Pushing database code to production is not as easy as replacing some files. We need to generate the SQL DDL (Data Definition Language) statements that take our database code from the old version to the new one. This is done through "migration" files. An excellent tool to manage and track those files is Sqitch.

This would be enough if we would have used the database as a "dumb store" since, after the first version is deployed, there would be very rare and few changes to the schema, so writing those files by hand would not be that hard. We however, have a lot of the code in the database that guarantees the integrity of our data. We've also split that code into multiple files and directories. Having to remember what changed and where would be impossible so this is were the subzero-cli comes in handy again. You do not have to remember what files you changed in order to implement a feature, you change any sql file you need, and at the end, when you have your feature ready to be pushed to production, you just run one command, and that migration file will be generated for you.

But anyway, let's see how that process actually goes

Initial Database State

Right now our code is split into multiple files. We need to create the first migration that has the initial state of our database.

Make sure your stack is up (we need it running when creating migrations), if not, bring it up with docker-compose up -d

Create the first migration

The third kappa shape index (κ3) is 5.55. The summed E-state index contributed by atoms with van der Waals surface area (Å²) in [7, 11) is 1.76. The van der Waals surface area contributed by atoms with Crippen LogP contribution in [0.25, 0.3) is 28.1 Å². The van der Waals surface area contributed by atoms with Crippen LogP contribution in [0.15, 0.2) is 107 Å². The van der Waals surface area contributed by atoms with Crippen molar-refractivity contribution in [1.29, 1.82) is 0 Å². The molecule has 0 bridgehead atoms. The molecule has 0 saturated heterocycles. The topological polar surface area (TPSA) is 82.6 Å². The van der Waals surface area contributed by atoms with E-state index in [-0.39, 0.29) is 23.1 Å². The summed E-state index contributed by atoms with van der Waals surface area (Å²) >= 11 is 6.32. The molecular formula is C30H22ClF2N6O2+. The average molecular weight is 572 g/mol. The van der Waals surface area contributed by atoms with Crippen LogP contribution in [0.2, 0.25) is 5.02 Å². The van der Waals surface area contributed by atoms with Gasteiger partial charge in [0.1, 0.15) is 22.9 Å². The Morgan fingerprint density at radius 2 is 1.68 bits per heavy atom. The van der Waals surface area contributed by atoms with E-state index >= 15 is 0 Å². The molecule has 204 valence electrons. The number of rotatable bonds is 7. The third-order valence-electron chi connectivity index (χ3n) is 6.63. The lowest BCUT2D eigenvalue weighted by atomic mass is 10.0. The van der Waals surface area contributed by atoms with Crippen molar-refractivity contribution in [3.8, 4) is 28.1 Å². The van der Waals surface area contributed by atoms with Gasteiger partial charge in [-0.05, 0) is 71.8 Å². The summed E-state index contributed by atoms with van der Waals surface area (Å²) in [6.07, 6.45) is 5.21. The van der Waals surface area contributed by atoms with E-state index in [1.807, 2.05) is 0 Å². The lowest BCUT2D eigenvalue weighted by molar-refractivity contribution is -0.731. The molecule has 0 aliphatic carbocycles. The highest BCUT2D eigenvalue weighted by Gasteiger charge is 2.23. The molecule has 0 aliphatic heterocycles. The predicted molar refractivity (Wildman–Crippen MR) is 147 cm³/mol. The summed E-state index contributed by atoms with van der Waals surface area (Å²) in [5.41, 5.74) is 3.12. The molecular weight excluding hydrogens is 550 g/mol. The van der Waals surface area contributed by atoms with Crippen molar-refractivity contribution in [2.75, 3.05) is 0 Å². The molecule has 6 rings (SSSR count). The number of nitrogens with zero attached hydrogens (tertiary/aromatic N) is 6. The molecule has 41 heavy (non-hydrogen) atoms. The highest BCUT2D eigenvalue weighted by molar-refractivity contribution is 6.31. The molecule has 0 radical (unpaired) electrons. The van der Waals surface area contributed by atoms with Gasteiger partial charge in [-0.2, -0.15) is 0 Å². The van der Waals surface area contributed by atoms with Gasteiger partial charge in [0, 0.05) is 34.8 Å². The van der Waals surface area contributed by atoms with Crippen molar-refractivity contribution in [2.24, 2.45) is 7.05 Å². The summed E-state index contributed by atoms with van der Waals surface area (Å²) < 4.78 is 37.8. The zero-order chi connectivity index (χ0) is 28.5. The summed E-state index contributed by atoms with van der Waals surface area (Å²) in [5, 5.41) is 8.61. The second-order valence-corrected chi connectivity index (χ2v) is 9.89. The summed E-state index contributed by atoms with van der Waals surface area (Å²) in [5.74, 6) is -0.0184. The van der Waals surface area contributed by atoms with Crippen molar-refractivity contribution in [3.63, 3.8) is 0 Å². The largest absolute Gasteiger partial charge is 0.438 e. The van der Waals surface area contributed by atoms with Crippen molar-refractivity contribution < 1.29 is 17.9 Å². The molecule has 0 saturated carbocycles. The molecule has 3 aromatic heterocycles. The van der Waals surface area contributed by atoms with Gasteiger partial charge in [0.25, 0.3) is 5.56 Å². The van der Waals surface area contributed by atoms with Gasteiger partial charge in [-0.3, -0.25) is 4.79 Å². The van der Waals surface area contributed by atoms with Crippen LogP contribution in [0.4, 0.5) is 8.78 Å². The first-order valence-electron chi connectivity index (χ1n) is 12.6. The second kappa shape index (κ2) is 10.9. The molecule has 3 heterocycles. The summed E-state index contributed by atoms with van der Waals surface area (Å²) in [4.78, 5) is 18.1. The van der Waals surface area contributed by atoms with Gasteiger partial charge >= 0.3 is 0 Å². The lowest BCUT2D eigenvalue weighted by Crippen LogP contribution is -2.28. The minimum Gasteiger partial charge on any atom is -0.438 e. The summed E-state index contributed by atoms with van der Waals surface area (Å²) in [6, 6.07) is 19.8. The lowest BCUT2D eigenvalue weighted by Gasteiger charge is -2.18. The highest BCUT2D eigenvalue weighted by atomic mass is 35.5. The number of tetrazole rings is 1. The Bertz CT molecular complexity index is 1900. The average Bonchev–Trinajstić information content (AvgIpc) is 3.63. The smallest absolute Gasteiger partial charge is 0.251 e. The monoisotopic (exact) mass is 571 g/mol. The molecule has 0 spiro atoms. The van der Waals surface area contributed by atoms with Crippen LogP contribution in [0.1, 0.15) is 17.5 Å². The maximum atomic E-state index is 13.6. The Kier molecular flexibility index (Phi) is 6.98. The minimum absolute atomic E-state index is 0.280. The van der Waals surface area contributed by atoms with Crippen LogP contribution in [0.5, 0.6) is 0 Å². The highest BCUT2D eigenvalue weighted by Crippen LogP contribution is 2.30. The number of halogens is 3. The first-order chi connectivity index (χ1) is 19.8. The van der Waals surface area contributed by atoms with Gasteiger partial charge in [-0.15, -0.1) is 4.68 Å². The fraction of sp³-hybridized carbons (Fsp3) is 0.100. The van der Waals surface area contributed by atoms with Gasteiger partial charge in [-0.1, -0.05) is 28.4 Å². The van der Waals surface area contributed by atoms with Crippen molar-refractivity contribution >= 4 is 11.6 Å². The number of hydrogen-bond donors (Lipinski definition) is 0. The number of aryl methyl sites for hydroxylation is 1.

subzero migrations init

If all went well, you should see this output

Created sqitch.conf
Created sqitch.plan
Created deploy/
Created revert/
Created verify/
Created deploy/0000000001-initial.sql
Created revert/0000000001-initial.sql
Created verify/0000000001-initial.sql
Added "0000000001-initial" to sqitch.plan


You might be tempted to start creating migrations from the early stages of iterating on your API in order to be able to push changes to a remote deployment used for testing. You should avoid that. During the early stages you will have a lot of changes in your migration files and it will be a lot of work checking their correctness. Until you actually go to production, you should do full dumps of your dev database each time and use that for your remote test system.

Adding data to migrations

If you look at the db/migrations/deploy/0000000001-initial.sql file, you'll see only statements that will create all your entities, you will not see any statement that will add the actual data in the tables that you currently have in your dev database. Usually this is exactly what you want in regard to the data, however there are still some places where the data in the tables is more like a configuration as opposed to user generated data so it also needs to be reflected in a migration. Since it's impossible to know which is which, this will be a manual step.

Create an empty migration

subzero migrations add --no-diff --note "initial dataset" data

# result
Created deploy/0000000002-data.sql
Created revert/0000000002-data.sql
Created verify/0000000002-data.sql